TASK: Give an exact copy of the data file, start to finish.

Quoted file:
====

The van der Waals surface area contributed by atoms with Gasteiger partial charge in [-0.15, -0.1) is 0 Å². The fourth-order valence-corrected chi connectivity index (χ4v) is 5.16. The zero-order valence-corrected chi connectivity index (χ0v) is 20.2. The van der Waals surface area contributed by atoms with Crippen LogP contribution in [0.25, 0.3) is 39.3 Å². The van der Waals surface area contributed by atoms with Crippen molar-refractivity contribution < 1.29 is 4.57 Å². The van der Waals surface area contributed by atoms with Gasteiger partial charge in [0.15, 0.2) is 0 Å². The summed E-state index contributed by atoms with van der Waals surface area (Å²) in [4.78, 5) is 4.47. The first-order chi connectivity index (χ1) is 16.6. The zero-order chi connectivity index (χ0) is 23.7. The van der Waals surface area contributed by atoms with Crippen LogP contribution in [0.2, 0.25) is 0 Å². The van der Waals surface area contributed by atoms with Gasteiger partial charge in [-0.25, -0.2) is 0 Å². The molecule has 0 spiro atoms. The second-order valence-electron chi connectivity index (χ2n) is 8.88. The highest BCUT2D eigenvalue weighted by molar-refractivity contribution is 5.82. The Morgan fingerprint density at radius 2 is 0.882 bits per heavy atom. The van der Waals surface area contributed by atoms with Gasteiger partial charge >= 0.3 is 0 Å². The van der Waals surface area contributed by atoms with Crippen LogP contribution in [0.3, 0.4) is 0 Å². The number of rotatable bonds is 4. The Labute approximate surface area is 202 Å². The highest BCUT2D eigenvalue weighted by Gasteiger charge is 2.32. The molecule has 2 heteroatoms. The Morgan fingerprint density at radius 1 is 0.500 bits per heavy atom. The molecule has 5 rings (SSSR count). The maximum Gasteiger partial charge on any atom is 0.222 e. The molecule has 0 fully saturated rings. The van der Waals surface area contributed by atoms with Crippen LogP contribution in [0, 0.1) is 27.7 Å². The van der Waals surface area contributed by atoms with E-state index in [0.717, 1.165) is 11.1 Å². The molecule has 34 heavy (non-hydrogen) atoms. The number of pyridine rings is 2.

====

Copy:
The van der Waals surface area contributed by atoms with Gasteiger partial charge in [-0.15, -0.1) is 0 Å². The fourth-order valence-corrected chi connectivity index (χ4v) is 5.16. The zero-order valence-corrected chi connectivity index (χ0v) is 20.2. The van der Waals surface area contributed by atoms with Crippen LogP contribution in [0.25, 0.3) is 39.3 Å². The van der Waals surface area contributed by atoms with Crippen molar-refractivity contribution < 1.29 is 4.57 Å². The van der Waals surface area contributed by atoms with Gasteiger partial charge in [0.15, 0.2) is 0 Å². The summed E-state index contributed by atoms with van der Waals surface area (Å²) in [4.78, 5) is 4.47. The first-order chi connectivity index (χ1) is 16.6. The zero-order chi connectivity index (χ0) is 23.7. The van der Waals surface area contributed by atoms with Crippen LogP contribution in [0.2, 0.25) is 0 Å². The van der Waals surface area contributed by atoms with Gasteiger partial charge in [-0.25, -0.2) is 0 Å². The molecule has 0 spiro atoms. The second-order valence-electron chi connectivity index (χ2n) is 8.88. The highest BCUT2D eigenvalue weighted by molar-refractivity contribution is 5.82. The Morgan fingerprint density at radius 2 is 0.882 bits per heavy atom. The van der Waals surface area contributed by atoms with Gasteiger partial charge >= 0.3 is 0 Å². The van der Waals surface area contributed by atoms with Crippen LogP contribution in [0.3, 0.4) is 0 Å². The number of rotatable bonds is 4. The Labute approximate surface area is 202 Å². The highest BCUT2D eigenvalue weighted by Gasteiger charge is 2.32. The molecule has 2 heteroatoms. The Morgan fingerprint density at radius 1 is 0.500 bits per heavy atom. The molecule has 5 rings (SSSR count). The maximum Gasteiger partial charge on any atom is 0.222 e. The molecule has 0 fully saturated rings. The van der Waals surface area contributed by atoms with Crippen LogP contribution in [0, 0.1) is 27.7 Å². The van der Waals surface area contributed by atoms with E-state index in [0.717, 1.165) is 11.1 Å². The molecule has 34 heavy (non-hydrogen) atoms. The number of pyridine rings is 2.